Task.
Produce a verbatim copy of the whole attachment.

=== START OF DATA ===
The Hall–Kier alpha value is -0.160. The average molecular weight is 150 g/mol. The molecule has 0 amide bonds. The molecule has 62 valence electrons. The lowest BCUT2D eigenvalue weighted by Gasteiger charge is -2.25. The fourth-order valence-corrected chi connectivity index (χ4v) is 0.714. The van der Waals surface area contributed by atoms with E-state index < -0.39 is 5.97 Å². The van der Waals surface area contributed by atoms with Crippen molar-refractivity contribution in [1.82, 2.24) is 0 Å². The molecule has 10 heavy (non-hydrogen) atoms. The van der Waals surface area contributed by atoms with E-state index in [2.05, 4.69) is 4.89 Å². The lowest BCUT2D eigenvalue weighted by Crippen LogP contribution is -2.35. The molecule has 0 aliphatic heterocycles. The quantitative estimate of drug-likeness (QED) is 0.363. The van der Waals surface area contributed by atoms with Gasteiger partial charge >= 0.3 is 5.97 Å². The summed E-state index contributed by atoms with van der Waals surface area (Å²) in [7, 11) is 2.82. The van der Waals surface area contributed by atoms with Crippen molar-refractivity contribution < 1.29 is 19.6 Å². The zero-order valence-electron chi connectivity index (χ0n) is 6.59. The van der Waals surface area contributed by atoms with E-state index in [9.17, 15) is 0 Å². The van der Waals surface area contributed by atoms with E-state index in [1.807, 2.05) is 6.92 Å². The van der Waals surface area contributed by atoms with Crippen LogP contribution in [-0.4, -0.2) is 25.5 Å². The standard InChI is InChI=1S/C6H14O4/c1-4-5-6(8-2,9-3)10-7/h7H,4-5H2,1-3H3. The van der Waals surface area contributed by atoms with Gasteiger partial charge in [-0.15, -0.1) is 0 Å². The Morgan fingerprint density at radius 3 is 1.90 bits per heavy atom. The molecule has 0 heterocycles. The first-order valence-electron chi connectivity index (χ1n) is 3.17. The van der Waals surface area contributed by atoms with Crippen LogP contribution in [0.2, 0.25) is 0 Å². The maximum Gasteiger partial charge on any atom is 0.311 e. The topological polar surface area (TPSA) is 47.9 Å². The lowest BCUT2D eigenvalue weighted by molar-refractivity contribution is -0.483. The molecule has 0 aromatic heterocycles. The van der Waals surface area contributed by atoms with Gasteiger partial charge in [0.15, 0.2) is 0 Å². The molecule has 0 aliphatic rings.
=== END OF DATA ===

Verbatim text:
The Hall–Kier alpha value is -0.160. The average molecular weight is 150 g/mol. The molecule has 0 amide bonds. The molecule has 62 valence electrons. The lowest BCUT2D eigenvalue weighted by Gasteiger charge is -2.25. The fourth-order valence-corrected chi connectivity index (χ4v) is 0.714. The van der Waals surface area contributed by atoms with E-state index < -0.39 is 5.97 Å². The van der Waals surface area contributed by atoms with Crippen molar-refractivity contribution in [1.82, 2.24) is 0 Å². The molecule has 10 heavy (non-hydrogen) atoms. The van der Waals surface area contributed by atoms with E-state index in [2.05, 4.69) is 4.89 Å². The lowest BCUT2D eigenvalue weighted by Crippen LogP contribution is -2.35. The molecule has 0 aliphatic heterocycles. The quantitative estimate of drug-likeness (QED) is 0.363. The van der Waals surface area contributed by atoms with Gasteiger partial charge >= 0.3 is 5.97 Å². The summed E-state index contributed by atoms with van der Waals surface area (Å²) in [7, 11) is 2.82. The van der Waals surface area contributed by atoms with Crippen molar-refractivity contribution < 1.29 is 19.6 Å². The zero-order valence-electron chi connectivity index (χ0n) is 6.59. The van der Waals surface area contributed by atoms with E-state index in [9.17, 15) is 0 Å². The van der Waals surface area contributed by atoms with E-state index in [1.807, 2.05) is 6.92 Å². The van der Waals surface area contributed by atoms with Crippen LogP contribution in [-0.4, -0.2) is 25.5 Å². The standard InChI is InChI=1S/C6H14O4/c1-4-5-6(8-2,9-3)10-7/h7H,4-5H2,1-3H3. The van der Waals surface area contributed by atoms with Gasteiger partial charge in [-0.15, -0.1) is 0 Å². The Morgan fingerprint density at radius 3 is 1.90 bits per heavy atom. The molecule has 0 heterocycles. The first-order valence-electron chi connectivity index (χ1n) is 3.17. The van der Waals surface area contributed by atoms with Crippen LogP contribution in [0.2, 0.25) is 0 Å². The maximum Gasteiger partial charge on any atom is 0.311 e. The topological polar surface area (TPSA) is 47.9 Å². The lowest BCUT2D eigenvalue weighted by molar-refractivity contribution is -0.483. The molecule has 0 aromatic heterocycles. The van der Waals surface area contributed by atoms with Gasteiger partial charge in [0.15, 0.2) is 0 Å². The molecule has 0 aliphatic rings.